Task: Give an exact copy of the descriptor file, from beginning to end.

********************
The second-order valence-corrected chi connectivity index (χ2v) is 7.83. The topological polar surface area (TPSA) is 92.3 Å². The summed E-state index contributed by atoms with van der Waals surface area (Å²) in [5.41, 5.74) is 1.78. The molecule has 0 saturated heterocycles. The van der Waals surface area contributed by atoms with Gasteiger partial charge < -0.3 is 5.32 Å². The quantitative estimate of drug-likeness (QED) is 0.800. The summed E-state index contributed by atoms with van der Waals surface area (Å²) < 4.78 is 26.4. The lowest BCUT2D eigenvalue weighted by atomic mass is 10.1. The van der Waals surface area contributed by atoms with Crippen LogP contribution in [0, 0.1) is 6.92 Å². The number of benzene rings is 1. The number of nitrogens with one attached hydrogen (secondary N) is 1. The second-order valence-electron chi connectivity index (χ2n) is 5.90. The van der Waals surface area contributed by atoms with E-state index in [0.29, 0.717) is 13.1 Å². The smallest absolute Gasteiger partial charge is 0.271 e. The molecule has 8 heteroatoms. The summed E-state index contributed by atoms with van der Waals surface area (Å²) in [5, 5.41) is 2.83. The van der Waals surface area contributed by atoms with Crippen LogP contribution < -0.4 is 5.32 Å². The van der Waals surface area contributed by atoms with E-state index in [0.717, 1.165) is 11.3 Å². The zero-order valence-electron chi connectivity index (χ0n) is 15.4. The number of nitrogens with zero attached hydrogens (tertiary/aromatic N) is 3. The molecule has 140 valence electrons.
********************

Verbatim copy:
The second-order valence-corrected chi connectivity index (χ2v) is 7.83. The topological polar surface area (TPSA) is 92.3 Å². The summed E-state index contributed by atoms with van der Waals surface area (Å²) in [5.41, 5.74) is 1.78. The molecule has 0 saturated heterocycles. The van der Waals surface area contributed by atoms with Gasteiger partial charge < -0.3 is 5.32 Å². The quantitative estimate of drug-likeness (QED) is 0.800. The summed E-state index contributed by atoms with van der Waals surface area (Å²) < 4.78 is 26.4. The lowest BCUT2D eigenvalue weighted by atomic mass is 10.1. The van der Waals surface area contributed by atoms with Crippen LogP contribution in [0, 0.1) is 6.92 Å². The number of benzene rings is 1. The number of nitrogens with one attached hydrogen (secondary N) is 1. The second-order valence-electron chi connectivity index (χ2n) is 5.90. The van der Waals surface area contributed by atoms with E-state index in [0.29, 0.717) is 13.1 Å². The smallest absolute Gasteiger partial charge is 0.271 e. The molecule has 8 heteroatoms. The summed E-state index contributed by atoms with van der Waals surface area (Å²) in [5, 5.41) is 2.83. The van der Waals surface area contributed by atoms with Crippen LogP contribution < -0.4 is 5.32 Å². The van der Waals surface area contributed by atoms with E-state index in [0.717, 1.165) is 11.3 Å². The zero-order valence-electron chi connectivity index (χ0n) is 15.4. The number of nitrogens with zero attached hydrogens (tertiary/aromatic N) is 3. The molecule has 140 valence electrons.